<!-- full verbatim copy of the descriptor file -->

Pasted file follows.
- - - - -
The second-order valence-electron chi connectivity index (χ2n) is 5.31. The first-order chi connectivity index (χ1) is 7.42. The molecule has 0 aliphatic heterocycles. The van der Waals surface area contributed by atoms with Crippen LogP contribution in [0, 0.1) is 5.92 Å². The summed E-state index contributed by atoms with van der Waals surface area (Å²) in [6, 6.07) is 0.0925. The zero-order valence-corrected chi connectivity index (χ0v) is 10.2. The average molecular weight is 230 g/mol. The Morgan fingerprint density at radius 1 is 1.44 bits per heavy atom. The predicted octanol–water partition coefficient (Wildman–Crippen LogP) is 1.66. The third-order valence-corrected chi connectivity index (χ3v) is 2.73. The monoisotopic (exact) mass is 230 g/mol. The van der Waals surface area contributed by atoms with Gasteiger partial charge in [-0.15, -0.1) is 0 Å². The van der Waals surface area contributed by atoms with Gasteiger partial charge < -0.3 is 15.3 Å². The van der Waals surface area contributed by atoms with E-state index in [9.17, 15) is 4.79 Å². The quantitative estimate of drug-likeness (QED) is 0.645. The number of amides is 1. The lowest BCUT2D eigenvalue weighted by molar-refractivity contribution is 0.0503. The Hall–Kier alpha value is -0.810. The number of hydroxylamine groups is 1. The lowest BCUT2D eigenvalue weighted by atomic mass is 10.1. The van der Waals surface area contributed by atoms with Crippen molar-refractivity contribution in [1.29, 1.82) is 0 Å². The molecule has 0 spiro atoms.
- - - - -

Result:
The second-order valence-electron chi connectivity index (χ2n) is 5.31. The first-order chi connectivity index (χ1) is 7.42. The molecule has 0 aliphatic heterocycles. The van der Waals surface area contributed by atoms with Crippen LogP contribution in [0, 0.1) is 5.92 Å². The summed E-state index contributed by atoms with van der Waals surface area (Å²) in [6, 6.07) is 0.0925. The zero-order valence-corrected chi connectivity index (χ0v) is 10.2. The average molecular weight is 230 g/mol. The Morgan fingerprint density at radius 1 is 1.44 bits per heavy atom. The predicted octanol–water partition coefficient (Wildman–Crippen LogP) is 1.66. The third-order valence-corrected chi connectivity index (χ3v) is 2.73. The monoisotopic (exact) mass is 230 g/mol. The van der Waals surface area contributed by atoms with Gasteiger partial charge in [-0.15, -0.1) is 0 Å². The van der Waals surface area contributed by atoms with Gasteiger partial charge < -0.3 is 15.3 Å². The van der Waals surface area contributed by atoms with E-state index in [9.17, 15) is 4.79 Å². The quantitative estimate of drug-likeness (QED) is 0.645. The number of amides is 1. The lowest BCUT2D eigenvalue weighted by molar-refractivity contribution is 0.0503. The Hall–Kier alpha value is -0.810. The number of hydroxylamine groups is 1. The lowest BCUT2D eigenvalue weighted by atomic mass is 10.1. The van der Waals surface area contributed by atoms with Crippen molar-refractivity contribution in [1.29, 1.82) is 0 Å². The molecule has 0 spiro atoms.